Well, I must confess to a couple of shitty days, work-wise.
First up, I noticed that some joker — no, I won’t provide the effing link — has placed Déjà Vu in his top five worst books of 2005. At that point, I wasn’t having a bad day. It was just middlin’. Next, I get one of those standard ‘Sorry, try again,’ emails from MacMillan New Writing; I’d sent them my comedy novel ‘Proper Job’, which an agent recently wrote was ‘fresh, lean, original and inventive’ (though, to be fair, that same agent did go on to say that humour is virtually impossible to sell, and I should give up immediately). By then, I would describe my mood as ‘mildly piqued’. Gumblings: Hah! What do they know? I’ll show ‘em. Etc.
Then, to round off the day, I get a call from the agent who is currently considering Déjà Vu. You might remember from a previous post that Scott Pack, chief buyer for Waterstone’s, saw this blog and asked for a copy of my book. He read it and enjoyed it. Amongst other things, he said, ‘the thriller element would hold its own with most of the books we sell in quantity…the characterisation was very strong…the ending left me impressed as I put the book down’. Scott then contacted some literary agents, one of whom contacted me. We chatted on the phone and I sent him a copy of Déjà Vu.
So away. The agent called me back yesterday with the ‘thanks but no thanks’ speech. Very polite, and refreshingly honest. He got half way through the book and decided that he would not be able to champion it at meetings.
Arf. Mood meter drops somewhat.
I’m appropriately jaundiced about this industry. I mean, it’s getting on for eleven years since I sold my first short story as a teenager, and in that time I’ve written four-and-a-half novels. I’ve read a number of good books and a number of crap ones. I’m aware that publishing is a lottery, and I’m aware that a writer is, essentially, a foolish person who works — often for years — in the face of long odds. The writer doesn’t expect the reward of fame, or fortune. Like a carpenter or any other manual worker, he only wants people to buy his stuff so he can afford food while he’s making the next thing.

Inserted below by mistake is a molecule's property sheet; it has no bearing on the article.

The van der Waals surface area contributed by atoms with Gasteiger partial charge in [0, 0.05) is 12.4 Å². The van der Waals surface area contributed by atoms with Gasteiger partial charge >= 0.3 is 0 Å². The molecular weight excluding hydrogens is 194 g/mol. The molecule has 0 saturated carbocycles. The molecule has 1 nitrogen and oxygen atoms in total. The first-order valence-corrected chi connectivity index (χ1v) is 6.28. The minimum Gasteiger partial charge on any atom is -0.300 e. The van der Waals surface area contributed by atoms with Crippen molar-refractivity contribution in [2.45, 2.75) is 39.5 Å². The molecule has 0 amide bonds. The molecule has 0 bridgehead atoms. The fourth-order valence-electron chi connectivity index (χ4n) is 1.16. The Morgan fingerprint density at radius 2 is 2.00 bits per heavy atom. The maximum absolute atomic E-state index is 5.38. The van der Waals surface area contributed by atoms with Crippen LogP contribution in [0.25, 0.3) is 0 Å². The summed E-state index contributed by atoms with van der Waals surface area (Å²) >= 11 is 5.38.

Me: “Can I interest you in this lovely mahogany number? I made it myself. Took me five years, and the sideboard-critics love it.”
Customer: “No, thanks. We just bought a sideboard from Ikea.”
Me: “Why? They’re flat-packed. They’re mass-produced and lack heart. Look, I’ve carved little mice into the legs. They’re practically scampering. Here, micey -”
Customer: “But our sideboard has a vaguely sexual Swedish name. It’s called Smegsmog. And everyone’s talking about it. The Stockwells at number five just bought one, for Christ’s sake.”
Me: “But what about the sideboards of tomorrow? What if they only came from Ikea?”
Customer: “Good-bye. You might shift more units if you served meatballs.”
Anyway, reasons to be cheerful: (1) If Déjà Vu attracted one agent, it might attract another; (2) Wonderful girlfriend, who seems to believe in me despite these constant messages replies of ‘not good enough’ from publishers and agents; (3) Good health; (4) Blog on which I can moan.
Progress on ‘Flashback’, sequel to ‘Déjà Vu’:
75,246 / 120,000
Written while listening to Don’t Phunk With My Heart from the album “Dont Phunk With My Heart (UK single version)” by Black Eyed Peas